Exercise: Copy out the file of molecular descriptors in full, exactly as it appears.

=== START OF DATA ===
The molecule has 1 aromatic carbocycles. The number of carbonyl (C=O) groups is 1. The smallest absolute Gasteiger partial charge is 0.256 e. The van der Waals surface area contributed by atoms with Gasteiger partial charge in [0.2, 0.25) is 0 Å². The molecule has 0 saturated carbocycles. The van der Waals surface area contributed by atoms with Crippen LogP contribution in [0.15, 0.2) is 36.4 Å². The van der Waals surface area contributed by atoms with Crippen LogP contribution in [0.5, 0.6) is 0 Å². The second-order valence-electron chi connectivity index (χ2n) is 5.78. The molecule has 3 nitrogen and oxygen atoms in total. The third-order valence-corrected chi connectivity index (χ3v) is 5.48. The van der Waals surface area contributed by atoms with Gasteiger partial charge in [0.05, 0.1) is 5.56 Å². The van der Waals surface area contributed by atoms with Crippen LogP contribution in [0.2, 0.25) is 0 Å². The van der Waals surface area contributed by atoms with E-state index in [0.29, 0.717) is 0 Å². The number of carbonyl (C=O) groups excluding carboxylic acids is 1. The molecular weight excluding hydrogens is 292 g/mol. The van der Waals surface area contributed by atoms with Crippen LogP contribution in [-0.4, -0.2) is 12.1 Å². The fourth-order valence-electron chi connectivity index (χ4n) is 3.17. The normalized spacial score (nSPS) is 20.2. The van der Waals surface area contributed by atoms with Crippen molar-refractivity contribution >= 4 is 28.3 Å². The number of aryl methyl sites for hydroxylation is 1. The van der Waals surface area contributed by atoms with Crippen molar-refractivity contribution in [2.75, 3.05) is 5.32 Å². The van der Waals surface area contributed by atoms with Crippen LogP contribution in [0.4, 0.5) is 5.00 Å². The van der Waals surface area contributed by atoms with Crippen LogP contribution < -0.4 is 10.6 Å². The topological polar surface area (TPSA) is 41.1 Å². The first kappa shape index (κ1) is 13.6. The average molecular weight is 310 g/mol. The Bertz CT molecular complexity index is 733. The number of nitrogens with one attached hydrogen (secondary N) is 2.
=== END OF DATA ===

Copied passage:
The molecule has 1 aromatic carbocycles. The number of carbonyl (C=O) groups is 1. The smallest absolute Gasteiger partial charge is 0.256 e. The van der Waals surface area contributed by atoms with Gasteiger partial charge in [0.2, 0.25) is 0 Å². The molecule has 0 saturated carbocycles. The van der Waals surface area contributed by atoms with Crippen LogP contribution in [0.15, 0.2) is 36.4 Å². The van der Waals surface area contributed by atoms with Crippen LogP contribution in [0.5, 0.6) is 0 Å². The second-order valence-electron chi connectivity index (χ2n) is 5.78. The molecule has 3 nitrogen and oxygen atoms in total. The third-order valence-corrected chi connectivity index (χ3v) is 5.48. The van der Waals surface area contributed by atoms with Gasteiger partial charge in [0.05, 0.1) is 5.56 Å². The van der Waals surface area contributed by atoms with Crippen LogP contribution in [0.2, 0.25) is 0 Å². The van der Waals surface area contributed by atoms with E-state index in [0.29, 0.717) is 0 Å². The number of carbonyl (C=O) groups excluding carboxylic acids is 1. The molecular weight excluding hydrogens is 292 g/mol. The van der Waals surface area contributed by atoms with Crippen LogP contribution in [-0.4, -0.2) is 12.1 Å². The fourth-order valence-electron chi connectivity index (χ4n) is 3.17. The normalized spacial score (nSPS) is 20.2. The van der Waals surface area contributed by atoms with Crippen molar-refractivity contribution >= 4 is 28.3 Å². The number of aryl methyl sites for hydroxylation is 1. The van der Waals surface area contributed by atoms with Crippen molar-refractivity contribution in [2.75, 3.05) is 5.32 Å². The van der Waals surface area contributed by atoms with Crippen LogP contribution in [0.4, 0.5) is 5.00 Å². The van der Waals surface area contributed by atoms with Crippen LogP contribution < -0.4 is 10.6 Å². The topological polar surface area (TPSA) is 41.1 Å². The first kappa shape index (κ1) is 13.6. The average molecular weight is 310 g/mol. The Bertz CT molecular complexity index is 733. The number of nitrogens with one attached hydrogen (secondary N) is 2.